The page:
This game has a very mean learning curve, it takes no prisoners, even on the lowest difficulty, you'll need to figure out real quick what you've gotta do or even your large nation could fall apart rather quickly, but this game is worth the effort to figure it out.
Finally, for Modders, you'll find modding this game extremely easy compared to some games, and you'll be able to adjust major game changing sliders if you want.
Overall, this is just a great game, most challenging I've ever played up to this point.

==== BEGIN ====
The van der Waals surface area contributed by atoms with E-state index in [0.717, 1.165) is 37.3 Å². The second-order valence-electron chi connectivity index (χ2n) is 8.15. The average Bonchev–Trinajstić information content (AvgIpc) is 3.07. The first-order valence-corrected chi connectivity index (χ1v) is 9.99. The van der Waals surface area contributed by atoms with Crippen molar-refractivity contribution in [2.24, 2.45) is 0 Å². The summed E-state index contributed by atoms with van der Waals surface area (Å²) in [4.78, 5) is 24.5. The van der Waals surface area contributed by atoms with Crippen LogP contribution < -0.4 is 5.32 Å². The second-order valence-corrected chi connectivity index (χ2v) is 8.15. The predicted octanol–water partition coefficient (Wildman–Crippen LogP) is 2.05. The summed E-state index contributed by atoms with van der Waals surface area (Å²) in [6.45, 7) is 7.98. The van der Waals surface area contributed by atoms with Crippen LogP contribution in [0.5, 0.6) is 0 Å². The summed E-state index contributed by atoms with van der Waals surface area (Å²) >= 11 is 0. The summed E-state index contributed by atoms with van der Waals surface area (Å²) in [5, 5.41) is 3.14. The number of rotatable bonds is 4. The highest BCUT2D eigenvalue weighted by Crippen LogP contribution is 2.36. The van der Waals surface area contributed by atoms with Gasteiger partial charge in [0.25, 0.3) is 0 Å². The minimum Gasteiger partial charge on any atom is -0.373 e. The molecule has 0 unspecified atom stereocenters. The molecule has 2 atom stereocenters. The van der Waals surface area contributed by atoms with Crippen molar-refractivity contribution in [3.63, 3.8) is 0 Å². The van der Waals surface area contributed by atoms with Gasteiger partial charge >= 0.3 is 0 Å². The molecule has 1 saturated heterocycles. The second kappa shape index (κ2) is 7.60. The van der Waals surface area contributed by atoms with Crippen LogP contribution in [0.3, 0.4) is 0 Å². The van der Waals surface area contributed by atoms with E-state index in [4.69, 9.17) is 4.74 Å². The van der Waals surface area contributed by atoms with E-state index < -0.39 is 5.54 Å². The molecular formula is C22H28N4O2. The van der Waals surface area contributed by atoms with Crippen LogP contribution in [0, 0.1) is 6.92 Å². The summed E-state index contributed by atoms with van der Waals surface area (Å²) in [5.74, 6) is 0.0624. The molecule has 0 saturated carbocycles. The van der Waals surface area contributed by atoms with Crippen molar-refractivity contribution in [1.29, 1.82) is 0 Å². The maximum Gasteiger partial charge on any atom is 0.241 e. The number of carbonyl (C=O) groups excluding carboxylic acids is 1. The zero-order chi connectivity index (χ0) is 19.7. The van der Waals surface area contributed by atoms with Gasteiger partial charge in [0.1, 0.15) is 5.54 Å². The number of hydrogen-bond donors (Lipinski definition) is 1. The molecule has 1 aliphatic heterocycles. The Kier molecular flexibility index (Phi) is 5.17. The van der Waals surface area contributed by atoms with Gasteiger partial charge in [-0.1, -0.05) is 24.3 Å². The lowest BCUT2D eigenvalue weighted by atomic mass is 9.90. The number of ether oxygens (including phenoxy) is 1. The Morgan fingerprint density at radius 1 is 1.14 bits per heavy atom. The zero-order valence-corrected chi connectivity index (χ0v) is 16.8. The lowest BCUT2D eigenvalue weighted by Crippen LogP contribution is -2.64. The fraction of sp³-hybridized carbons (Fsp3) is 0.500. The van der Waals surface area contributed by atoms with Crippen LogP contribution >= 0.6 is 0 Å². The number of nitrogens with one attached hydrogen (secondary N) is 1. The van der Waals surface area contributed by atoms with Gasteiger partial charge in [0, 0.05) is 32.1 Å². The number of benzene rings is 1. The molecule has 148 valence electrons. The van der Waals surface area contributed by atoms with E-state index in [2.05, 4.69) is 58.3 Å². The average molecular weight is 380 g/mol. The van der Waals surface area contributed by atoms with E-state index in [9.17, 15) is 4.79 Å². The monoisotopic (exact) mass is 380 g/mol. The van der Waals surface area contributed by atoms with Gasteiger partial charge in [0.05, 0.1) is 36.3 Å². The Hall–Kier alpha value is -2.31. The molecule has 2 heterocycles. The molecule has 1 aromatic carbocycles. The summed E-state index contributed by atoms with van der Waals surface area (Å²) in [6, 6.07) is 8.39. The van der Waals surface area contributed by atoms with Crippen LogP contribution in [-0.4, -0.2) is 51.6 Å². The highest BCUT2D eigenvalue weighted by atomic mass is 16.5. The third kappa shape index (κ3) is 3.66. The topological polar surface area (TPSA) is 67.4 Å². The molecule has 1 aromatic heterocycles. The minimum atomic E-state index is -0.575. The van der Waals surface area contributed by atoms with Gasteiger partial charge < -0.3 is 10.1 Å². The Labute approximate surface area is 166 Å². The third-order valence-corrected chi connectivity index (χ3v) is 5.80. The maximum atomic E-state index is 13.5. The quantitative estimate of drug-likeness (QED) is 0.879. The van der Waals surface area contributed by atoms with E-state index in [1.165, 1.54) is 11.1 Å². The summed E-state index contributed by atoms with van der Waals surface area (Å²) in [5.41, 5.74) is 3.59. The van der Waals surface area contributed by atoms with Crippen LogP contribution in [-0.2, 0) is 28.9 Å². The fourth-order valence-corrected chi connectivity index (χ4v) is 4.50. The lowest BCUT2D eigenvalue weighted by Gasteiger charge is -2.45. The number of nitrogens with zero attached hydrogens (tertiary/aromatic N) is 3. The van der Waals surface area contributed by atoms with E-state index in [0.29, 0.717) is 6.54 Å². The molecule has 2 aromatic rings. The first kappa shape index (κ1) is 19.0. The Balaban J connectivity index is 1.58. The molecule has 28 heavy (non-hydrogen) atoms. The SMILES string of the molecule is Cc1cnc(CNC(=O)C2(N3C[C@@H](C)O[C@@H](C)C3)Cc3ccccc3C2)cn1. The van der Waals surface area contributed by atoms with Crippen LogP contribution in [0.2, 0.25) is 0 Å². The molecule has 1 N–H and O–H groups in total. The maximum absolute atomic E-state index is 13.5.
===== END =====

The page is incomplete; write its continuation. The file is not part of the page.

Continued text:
Despite the mediocrity of EU3's battle system, campaigns as a whole have a great many features that add to realism and challenge a player's perspective on the proper conduct of warfare. While in the Total War series one can declare war and simply swallow territory after territory (if one has the resources and skill), in EU3 no changes caused by warfare are final until a peace settlement is made. If the player captures a few enemy territories (which usually takes many months), those territories will retain the status of occupied territories until the player can force a peace settlement involving the forfeiture of the enemy's occupied provinces. This is done by gaining a high war score, which is accomplished in the main by taking provinces and destroying enemy armies. Therefore it is often necessary to take several additional provinces in order to force the enemy to surrender a few provinces that were initially taken.